Aristotle believed that the correct way to live was to follow the doctrine of the mean, the ‘middle way’. This ‘middle way’ was the centre point between 2 vices (excess and deficiency), the virtue.
He split virtues into two types: intellectual and moral. The intellectual being learnt/developed through instruction (taught) – in the rational part of the soul- and the moral through habit – in the irrational part of the soul.
There are 9 intellectual virtues, 5 primary (p) and 4 secondary (s):
- Art or technical skill (techne) (p)
- Scientific knowledge (episteme) (p)
- Prudence/ practical wisdom (phronesis) (p)
- Intelligence/ intuition (nous) (p)
- Wisdom (sophia) (p)
- Resourcefulness/ good deliberation (eubolia) (s)
- Understanding (sunesis) (s)
- Judgment (gnome) (s)
- Cleverness (deinotes) (s)
And 12 moral virtues, with their corresponding vices, as shown below.
Aristotle recognised that not everyone would achieve these virtues, but he argued that a balance between the two forms of virtues was essential. He believed that the virtues were essential to a harmonious society. He saw the well being of the group as more important than the well being of individuals – only through the application and development of virtues can society be a harmonious place.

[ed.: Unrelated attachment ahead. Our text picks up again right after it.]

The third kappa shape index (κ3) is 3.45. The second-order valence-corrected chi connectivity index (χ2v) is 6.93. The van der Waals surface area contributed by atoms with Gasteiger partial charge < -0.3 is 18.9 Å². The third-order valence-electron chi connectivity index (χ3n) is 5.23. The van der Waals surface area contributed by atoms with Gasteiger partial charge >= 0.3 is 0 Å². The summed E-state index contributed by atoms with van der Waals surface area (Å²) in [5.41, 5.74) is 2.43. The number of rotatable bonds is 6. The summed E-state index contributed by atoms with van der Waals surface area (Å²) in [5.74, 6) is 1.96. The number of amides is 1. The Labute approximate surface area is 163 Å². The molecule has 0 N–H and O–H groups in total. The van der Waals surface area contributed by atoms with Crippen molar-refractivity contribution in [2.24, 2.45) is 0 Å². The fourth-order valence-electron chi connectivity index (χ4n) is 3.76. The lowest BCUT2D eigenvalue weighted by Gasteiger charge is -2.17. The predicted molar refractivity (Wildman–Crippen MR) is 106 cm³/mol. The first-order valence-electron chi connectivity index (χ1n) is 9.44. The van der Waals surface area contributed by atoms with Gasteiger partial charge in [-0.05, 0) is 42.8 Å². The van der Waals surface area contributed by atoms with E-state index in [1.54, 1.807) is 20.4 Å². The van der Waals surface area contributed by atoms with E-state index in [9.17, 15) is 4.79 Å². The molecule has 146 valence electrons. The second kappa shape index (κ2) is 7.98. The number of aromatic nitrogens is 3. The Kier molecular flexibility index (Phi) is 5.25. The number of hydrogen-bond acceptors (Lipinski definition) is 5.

He also argued that there is no afterlife – he valued empirical evidence over all else and believed that the only thing to live on would be our memories. Because of this belief, our aim isn’t to reach unity with God or reach heaven, but to instead do it because it is the right way to live.